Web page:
Love's Extravagance

3rd Sunday of Easter
Scripture: John 12:1-3

When is love is extravagant?

Throughout the scripture we read of love extravagant and often personal shame. In John’s Gospel we read that Jesus went to the house of a Pharasee and took his place at the table.

When a woman of the streets, who was a sinner, came in weeping loudly. She approached him, her tears fell on his feet, and she knelt down, drying his feet with her hair. This was a display of extravagant love.

There is the story of the good Samaritan, which shares both shame and deep love. A man traveling alone on the Jericho road was beaten, robbed, and left for dead. They even stole his clothes. 

When a priest came upon him, he passed on the other side of the road, offering no help to the injured man.

Later, a Levite came by, seeing the man lying on the ground, hurriedly passed by offering no help.

A third man came upon the injured man. He was a hated Samaritan, yet he got off his donkey to tend to the injured man. He bandaged his wounds, offered him wine, picked him up and put him on his own donkey.

Who was the one to show extravagant love?

A 6th grade teacher, a young married woman in her second teaching position, came to our town. My twin brother, who had rheumatic fever, was living with our grandparents some 6 miles away. She took his studies to him every week for many weeks. I was invited to go with her. She lived 20 some miles in the opposite direction, where her husband was in college, from my grandparents. She got no support from the school system, no pay. She did this out of extravagant love for one of her students.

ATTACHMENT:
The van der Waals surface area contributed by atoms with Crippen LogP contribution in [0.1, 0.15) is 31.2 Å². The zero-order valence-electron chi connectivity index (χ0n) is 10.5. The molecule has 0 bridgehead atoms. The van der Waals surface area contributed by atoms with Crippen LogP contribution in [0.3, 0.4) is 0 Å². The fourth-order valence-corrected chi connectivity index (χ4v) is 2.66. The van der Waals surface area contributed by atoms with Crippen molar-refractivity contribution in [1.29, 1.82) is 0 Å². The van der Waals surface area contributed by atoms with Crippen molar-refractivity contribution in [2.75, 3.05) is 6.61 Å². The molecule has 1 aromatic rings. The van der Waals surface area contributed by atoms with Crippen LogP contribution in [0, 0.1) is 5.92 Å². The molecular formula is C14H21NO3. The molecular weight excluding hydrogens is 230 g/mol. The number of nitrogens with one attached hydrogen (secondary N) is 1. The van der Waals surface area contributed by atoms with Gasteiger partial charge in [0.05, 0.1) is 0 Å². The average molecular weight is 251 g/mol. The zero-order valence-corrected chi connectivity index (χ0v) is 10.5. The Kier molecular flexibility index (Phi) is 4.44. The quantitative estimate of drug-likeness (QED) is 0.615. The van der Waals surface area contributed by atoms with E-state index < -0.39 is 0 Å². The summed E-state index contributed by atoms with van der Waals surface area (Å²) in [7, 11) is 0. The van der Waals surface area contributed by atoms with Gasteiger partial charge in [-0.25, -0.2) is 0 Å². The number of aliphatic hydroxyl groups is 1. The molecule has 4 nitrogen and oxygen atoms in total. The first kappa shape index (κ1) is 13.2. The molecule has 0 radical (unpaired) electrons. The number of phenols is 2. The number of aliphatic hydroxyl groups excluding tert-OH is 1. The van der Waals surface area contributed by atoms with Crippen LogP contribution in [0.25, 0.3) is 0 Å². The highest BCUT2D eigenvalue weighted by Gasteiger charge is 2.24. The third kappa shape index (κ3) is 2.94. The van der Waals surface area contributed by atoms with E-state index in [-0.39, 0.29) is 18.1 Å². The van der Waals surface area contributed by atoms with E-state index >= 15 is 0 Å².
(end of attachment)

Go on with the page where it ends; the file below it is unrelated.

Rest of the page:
This is something that every one of us who proclaims to be a Christian should do if we have an opportunity.

Let us pray that the Lord will open our heart eyes to someone who we might offer extravagant love for that is what the Lord did for each one of us on the cross.

Remember these words He spoke:
“Father if it is possible, may this pass from me, but not my will thy will be done.”

Pray for me.

I met a young man as I exited the parking lot at Walmart. I noticed he had a warm jacket on, and that his clothes were neatly pressed and clean. He had a sign that read, “I am homeless and need your help for lodging and food.”

I questioned his appearance and need, for he did not appear as many who stand on that same spot asking for help who are untidy, and often dirty clothes with 3-5 days of beard.

I did not help him.

Easter Sunday as the Swearingen clan was sharing their Easter dinner, a woman came in asking for help. She needed gas money.

Dean called me and asked where can she get that aid. It was the weekend, and she said she did not know of any places in Brazil. We asked several questions. She said she was from Terre Haute. She knew where the Light House Mission was but did not have enough gas to get to Terre Haute.

Dean and I questioned why she left Terre Haute knowing she did not have enough gas to get back.

Peniel is not on 40 or 340. It is one mile north, on Kennedy Crossing.

While serving the Richmond area, a young man stopped by the church one Sunday afternoon, stating that he had a job in Indy but did not have enough gas to get there. Could we help him out?

We offered him the help; he accepted it with a grateful heart and thanked us, saying he would be back next week to repay us.
Next week came, and as usual in most of these situations, we did not see him.

Two weeks passed, and on a Sunday morning when I went into the sanctuary, I saw that young man. He said he was sorry for being a week late, but they only pay once every 2 weeks. He said, “Here is your money and a little extra to help someone else who might be in the same situation.”

That is the only person who asked for help who said they would repay, in my ministry of 45 years, who kept his word.

When we help someone showing extravagant love, often is it a blessing for us as well as whoever we gave the help.
When we help someone there are 2 blesssings. A blessing for the one we helped, and one for us as a giver of extravagant love.